Fig. 5: sternal infection after a sternotomy. Enhanced axial CT image shows dehiscence of sutures (A, yellow arrow). A purulent collection is seen in the pre-sternal tissues (A and B, red arrows). There is no evidence of mediastinitis.
Sternal fractures are common in car accidents, resulting from an impact with the steering wheel. The fractures usually involve the sternal body. They are important because of their association with pulmonary and cardiac trauma. Minor fractures may go unrecognised and cause chronic chest pain (Fig. 6).
Fig. 6: 32-year-old man reporting chest pain three weeks after a car accident. Lateral view of the chest shows a small depressed fracture of the body of the sternum (A, arrow). The findings are more evident in the cone down view, which shows sclerosis (B, arrow).
Another cause of sternal fracture is a previous surgical procedure, usually performed in lung transplantation. Transverse sternotomies have a typical appearance and may help to interpret bizarre lung images (Fig. 7).
Fig. 7: 48-year-old woman after a unilateral left lung transplantation. The appearance of the chest can be puzzling if the history is not known. The transverse surgical fracture of the sternum (B, arrow) suggests the previous transplant surgery.
Arthritis, most commonly degenerative osteoarthritis, may affect the sterno-clavicular joints. An unusual condition is SAPHO syndrome, which involves the SC joint in 65%-90% of cases. The characteristic findings are hyperostosis and bone sclerosis (Fig. 8).
Fig. 8. SAPHO syndrome in a 68 y.o. woman. PA chest radiograph shows a rounded haziness at the the first costochondral junctions (A, arrows). CT depicts marked sclerosis of the sternal manubrium (B, arrow), proximal clavicles (C, yellow arrows) and first costochondral junction (C and D red arrows). On clinical examination, there were pustular lesions on the soles of the feet.
Pectus excavatum is a common congenital deformity of the sternum. Usually asymptomatic, it may displace the heart towards the left, simulating right middle lobe disease or cardiomegaly. The vertical orientation of the anterior ribs is a clue to suspecting this anomaly in the PA view, which is easily diagnosed with a lateral view. Severe pectus may cause respiratory and cardiac symptoms that may be an indication for surgical correction. For adequate surgical planning, CT should be performed (Fig. 9)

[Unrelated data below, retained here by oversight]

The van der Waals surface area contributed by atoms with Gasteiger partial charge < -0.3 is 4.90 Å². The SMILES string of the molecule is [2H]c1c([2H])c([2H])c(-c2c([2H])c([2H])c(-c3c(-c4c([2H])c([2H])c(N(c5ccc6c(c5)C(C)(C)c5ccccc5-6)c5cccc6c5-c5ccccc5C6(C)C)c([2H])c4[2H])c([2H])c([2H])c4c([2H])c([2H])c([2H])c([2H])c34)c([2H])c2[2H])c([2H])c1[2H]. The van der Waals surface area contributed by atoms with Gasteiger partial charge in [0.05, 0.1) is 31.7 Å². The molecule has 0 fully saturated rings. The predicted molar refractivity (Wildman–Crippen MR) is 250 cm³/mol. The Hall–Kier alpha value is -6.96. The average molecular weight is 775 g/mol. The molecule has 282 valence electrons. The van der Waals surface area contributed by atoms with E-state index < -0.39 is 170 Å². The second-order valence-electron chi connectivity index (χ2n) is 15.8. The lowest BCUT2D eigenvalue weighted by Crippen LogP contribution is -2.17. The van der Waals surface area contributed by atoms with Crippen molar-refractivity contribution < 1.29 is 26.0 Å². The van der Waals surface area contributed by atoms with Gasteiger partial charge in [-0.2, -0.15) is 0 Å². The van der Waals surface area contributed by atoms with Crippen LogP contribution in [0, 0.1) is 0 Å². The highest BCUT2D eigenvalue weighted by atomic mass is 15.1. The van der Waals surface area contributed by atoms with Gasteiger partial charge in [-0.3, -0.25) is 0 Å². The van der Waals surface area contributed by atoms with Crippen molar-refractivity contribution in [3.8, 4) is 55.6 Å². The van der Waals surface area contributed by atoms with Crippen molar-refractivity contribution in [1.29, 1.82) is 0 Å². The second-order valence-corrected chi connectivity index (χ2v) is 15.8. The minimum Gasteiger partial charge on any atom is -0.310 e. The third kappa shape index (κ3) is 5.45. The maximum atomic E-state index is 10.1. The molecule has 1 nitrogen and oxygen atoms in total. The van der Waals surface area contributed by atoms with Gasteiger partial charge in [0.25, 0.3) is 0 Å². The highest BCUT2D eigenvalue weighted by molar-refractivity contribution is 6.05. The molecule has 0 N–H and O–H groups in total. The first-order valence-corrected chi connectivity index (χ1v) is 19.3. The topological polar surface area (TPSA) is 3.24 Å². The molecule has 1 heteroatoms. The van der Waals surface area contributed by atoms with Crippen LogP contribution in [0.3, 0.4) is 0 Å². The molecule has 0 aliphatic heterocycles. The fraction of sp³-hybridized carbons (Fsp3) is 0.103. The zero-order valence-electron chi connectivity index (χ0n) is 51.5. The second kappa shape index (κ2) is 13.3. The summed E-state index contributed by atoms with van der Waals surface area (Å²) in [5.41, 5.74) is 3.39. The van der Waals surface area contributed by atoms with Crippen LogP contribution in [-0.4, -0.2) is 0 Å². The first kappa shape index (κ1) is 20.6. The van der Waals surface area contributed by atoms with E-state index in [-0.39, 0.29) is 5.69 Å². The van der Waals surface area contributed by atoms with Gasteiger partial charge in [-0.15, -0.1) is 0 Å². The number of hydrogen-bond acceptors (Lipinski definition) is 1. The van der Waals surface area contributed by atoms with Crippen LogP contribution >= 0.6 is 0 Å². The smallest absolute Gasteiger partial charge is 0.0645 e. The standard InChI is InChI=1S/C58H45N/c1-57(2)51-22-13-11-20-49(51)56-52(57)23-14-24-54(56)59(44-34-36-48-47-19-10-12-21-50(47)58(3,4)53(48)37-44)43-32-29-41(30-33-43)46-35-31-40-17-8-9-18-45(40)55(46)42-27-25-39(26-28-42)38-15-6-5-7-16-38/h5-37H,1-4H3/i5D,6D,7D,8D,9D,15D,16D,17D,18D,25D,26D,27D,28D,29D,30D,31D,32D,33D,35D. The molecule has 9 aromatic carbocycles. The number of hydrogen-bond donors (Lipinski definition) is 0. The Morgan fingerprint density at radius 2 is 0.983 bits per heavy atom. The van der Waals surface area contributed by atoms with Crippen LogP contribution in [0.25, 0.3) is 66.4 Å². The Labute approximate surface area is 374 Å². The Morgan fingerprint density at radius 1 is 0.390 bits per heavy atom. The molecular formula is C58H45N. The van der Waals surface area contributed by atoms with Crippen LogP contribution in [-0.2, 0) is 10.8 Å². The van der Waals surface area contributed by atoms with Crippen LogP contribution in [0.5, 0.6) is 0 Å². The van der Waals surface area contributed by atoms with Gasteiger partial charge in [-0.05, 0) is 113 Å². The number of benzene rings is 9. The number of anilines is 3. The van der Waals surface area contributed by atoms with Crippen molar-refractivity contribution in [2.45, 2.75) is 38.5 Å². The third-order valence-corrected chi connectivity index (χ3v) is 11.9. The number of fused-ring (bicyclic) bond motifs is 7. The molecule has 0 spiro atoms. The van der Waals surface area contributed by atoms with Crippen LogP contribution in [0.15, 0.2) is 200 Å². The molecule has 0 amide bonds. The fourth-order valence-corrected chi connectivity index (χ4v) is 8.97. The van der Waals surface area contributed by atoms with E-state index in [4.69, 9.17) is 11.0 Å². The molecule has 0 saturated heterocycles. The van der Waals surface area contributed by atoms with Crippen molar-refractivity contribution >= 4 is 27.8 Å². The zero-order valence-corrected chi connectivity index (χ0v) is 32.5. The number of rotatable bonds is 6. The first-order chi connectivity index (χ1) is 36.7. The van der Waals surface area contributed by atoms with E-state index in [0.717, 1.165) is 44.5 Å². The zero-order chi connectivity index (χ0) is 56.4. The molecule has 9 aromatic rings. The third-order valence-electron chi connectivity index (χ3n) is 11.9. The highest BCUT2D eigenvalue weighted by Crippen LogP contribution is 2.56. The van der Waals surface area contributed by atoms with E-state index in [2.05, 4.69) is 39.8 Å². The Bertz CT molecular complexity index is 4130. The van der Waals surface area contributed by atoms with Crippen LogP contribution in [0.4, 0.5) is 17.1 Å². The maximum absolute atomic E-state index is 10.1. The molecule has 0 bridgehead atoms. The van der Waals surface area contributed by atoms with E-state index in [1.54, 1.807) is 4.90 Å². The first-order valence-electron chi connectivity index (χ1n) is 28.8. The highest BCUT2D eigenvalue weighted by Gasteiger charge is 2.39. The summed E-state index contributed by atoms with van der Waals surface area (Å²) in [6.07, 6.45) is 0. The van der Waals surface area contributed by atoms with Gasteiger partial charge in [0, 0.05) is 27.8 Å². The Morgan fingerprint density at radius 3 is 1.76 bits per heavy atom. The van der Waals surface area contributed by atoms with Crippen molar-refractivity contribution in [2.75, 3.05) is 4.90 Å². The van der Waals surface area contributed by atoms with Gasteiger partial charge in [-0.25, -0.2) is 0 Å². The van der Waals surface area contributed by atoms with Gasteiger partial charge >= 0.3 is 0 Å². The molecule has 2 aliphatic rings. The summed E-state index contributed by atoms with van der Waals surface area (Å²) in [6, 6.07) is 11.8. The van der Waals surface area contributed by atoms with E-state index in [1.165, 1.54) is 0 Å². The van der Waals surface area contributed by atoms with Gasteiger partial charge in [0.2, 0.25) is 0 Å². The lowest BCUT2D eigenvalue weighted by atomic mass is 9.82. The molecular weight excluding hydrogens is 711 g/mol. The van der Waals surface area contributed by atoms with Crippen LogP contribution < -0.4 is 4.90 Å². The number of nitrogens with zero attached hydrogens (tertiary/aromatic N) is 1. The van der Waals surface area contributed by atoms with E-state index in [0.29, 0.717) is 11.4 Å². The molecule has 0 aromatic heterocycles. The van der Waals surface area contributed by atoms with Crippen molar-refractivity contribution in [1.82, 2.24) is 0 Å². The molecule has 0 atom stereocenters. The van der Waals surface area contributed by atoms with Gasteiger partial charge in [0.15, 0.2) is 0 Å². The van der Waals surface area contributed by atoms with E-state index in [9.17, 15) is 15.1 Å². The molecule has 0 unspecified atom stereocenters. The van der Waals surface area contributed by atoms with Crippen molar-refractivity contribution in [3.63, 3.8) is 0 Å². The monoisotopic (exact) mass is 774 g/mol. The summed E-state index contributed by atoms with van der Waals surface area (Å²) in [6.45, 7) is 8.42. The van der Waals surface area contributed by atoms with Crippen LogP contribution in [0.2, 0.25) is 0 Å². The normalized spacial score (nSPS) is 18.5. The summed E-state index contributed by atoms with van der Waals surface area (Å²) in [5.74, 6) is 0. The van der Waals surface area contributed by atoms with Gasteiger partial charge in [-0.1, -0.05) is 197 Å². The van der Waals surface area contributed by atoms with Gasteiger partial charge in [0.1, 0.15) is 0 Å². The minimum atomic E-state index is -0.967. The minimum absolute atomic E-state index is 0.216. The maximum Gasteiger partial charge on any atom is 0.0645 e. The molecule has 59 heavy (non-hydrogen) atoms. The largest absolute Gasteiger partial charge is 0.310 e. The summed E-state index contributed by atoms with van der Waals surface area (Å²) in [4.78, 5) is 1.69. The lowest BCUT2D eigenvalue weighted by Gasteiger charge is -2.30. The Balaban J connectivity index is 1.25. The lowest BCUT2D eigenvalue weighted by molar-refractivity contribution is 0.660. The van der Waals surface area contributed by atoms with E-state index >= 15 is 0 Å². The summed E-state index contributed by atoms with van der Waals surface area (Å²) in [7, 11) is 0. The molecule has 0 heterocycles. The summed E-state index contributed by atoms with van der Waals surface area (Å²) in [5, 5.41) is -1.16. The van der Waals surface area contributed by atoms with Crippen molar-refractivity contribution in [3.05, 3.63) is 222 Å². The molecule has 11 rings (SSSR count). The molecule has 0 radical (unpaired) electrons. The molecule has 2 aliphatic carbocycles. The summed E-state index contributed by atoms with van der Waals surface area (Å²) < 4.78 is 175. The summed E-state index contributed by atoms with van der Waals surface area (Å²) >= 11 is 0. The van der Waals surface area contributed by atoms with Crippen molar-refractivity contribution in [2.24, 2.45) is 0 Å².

Fig. 9: 22-year-old man with pectus excavatum simulating cardiomegaly in the PA view. Note the vertical orientation of the anterior ribs (A, arrows). The lateral radiograph confirms the pectus (B, arrow).
Because of the patient’s respiratory symptoms, a CT study was performed. Sagittal and axial CT confirm the marked pectus excavatum (C and D, arrows). CT enables measurements to be taken, to determine whether surgical correction is indicated.
In pectus carinatum, the sternum is displaced anteriorly (Fig. 10). It is less common than pectus excavatum and is more frequent in males than in females. More than one third are associated with scoliosis and a small percentage have concurrent heart disease.
Fig. 10. Pectus carinatum, only visible in the lateral chest radiograph (B, arrow). The patient did not have any associated malformations.
Follow Dr.Pepe’s Advice:
1. Sternal pathology is better studied with CT.
2. Most focal lesions of the sternum are malignant.
3. Sternal infections usually affect the sternoclavicular joints.
4. In a young asymptomatic patient with apparent cardiomegaly, always exclude pectus excavatum.